"Heart disease starts in childhood," says lead researcher Kristen Salomon, PhD, social/health psychologist at University of South Florida at Tampa. Her study appears in this month's Health Psychology.
"We need to worry about obesity, exercise, diet," she tells WebMD. "Bad habits develop very early in life. But it's also important to focus on psychological factors, to find kids who are hostile, and help them deal with it."
A handful of studies have suggested that heart disease can begin in early childhood, gets worse with age, and that it is closely tied with weight gain and obesity in childhood -- the result of poor health habits. This is perhaps the first study pointing to hostility as an aggravating factor for children's heart health.
In her study, Salomon focused on 134 children -- between 8-to-10 and 15-to-17 years old -- all recruited from schools in suburban Pittsburgh. "These were healthy, normal kids. We screened them for psychological problems, so these were not pathologically disturbed children," she tells WebMD.
Researchers also tested the kids for hostility, using a questionnaire that "measured their level of cynicism about the world, how they responded to situations when provoked. It measures aggression, how much they tend to feel hostile during the day," Salomon explains.
They interviewed each child to draw out hostility in very subtle ways, she says. Example: "The kids were asked a question, but before they could finish answering it, but the interviewer would cut them off. That provokes people to act aggressively -- make snide remarks, cut off the interviewer in return."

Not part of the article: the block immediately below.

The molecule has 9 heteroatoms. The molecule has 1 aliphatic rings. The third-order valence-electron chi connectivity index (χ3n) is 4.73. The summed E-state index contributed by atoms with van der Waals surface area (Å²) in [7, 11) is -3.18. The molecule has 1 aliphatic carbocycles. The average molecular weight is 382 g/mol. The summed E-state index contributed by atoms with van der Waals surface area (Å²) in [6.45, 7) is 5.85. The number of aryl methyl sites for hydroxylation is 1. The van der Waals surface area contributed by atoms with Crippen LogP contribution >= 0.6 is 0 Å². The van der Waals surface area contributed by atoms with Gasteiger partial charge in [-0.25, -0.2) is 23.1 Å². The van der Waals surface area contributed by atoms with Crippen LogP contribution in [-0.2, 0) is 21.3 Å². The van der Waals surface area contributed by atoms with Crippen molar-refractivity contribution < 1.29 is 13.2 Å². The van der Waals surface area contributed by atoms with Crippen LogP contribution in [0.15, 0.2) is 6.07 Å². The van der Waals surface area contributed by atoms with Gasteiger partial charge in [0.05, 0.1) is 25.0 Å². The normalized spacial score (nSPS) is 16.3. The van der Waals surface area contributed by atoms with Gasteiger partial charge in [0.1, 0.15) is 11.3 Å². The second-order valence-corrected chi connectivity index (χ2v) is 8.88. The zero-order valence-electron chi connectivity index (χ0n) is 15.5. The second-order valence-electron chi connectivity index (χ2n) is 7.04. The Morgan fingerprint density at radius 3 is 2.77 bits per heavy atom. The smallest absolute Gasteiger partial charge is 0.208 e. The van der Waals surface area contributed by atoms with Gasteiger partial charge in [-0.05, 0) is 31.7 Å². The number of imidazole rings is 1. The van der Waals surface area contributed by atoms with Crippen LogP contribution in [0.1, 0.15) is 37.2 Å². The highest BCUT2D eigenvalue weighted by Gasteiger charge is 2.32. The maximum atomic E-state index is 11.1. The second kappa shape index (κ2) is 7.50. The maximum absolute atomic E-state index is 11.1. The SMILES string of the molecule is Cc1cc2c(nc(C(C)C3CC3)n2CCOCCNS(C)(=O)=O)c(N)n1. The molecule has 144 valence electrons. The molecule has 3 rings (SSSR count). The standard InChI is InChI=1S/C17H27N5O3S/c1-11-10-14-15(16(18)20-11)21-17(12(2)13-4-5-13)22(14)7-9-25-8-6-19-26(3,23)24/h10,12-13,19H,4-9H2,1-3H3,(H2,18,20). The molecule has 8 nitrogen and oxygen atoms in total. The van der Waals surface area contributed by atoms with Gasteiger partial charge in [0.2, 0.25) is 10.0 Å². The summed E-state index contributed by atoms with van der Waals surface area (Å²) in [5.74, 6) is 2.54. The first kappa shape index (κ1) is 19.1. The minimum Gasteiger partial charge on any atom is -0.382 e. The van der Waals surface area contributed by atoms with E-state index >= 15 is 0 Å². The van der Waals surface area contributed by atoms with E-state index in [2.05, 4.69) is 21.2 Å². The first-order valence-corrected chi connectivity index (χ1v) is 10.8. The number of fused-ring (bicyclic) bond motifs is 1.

Three years later, kids had all the same tests again.
The "most compelling finding," says Salomon, "was that kids who did not show early signs of heart disease at visit 1 -- but were hostile -- were 22% more likely to have them at visit 2 than kids who weren't hostile."
Hostility, anger, and aggressiveness are complicated reactions with many roots, says John Sargent, MD, child and adolescent psychiatrist at Baylor College of Medicine in Houston. He agreed to discuss the findings with WebMD.
Predatory aggressiveness is one thing: "I want that, and I'm going to take it from you." Reactive aggressiveness is another: "I'm a threatened soul in the universe, watching out for whoever's doing stuff to me, and I'm going to get 'em."
Temperament can predispose some children to anger and hostility, he explains. That behavioral style is largely genetic, yet is affected by environment, he says.
You won't likely see the placid, adaptable kids lash out, Sargent explains. But push a shy child into a new environment, and they might act hostile if they're having trouble adapting, he says.
Also, a "difficult child" is the misfit, the kid who always has some difficulty interacting with the world. "When kids like that grow up among people who don't know how to deal with them effectively, they become more hostile," he explains.
Depressed children -- and children who have witnessed trauma -- can also act with hostility, he tells WebMD. "Kids with a chip on their shoulder, who react intensely to slights or disappointments, can be seen by peers parents teachers as being negative. Sometimes depression and [posttraumatic stress disorder] coincide. Sometimes depression is a response to trauma or adversity."
Bottom line, he says: Helping angry children will improve the quality of their lives, helping them have more friends and a better self-image. Such positive influences may help children take better care of themselves, offsetting the risk for heart disease.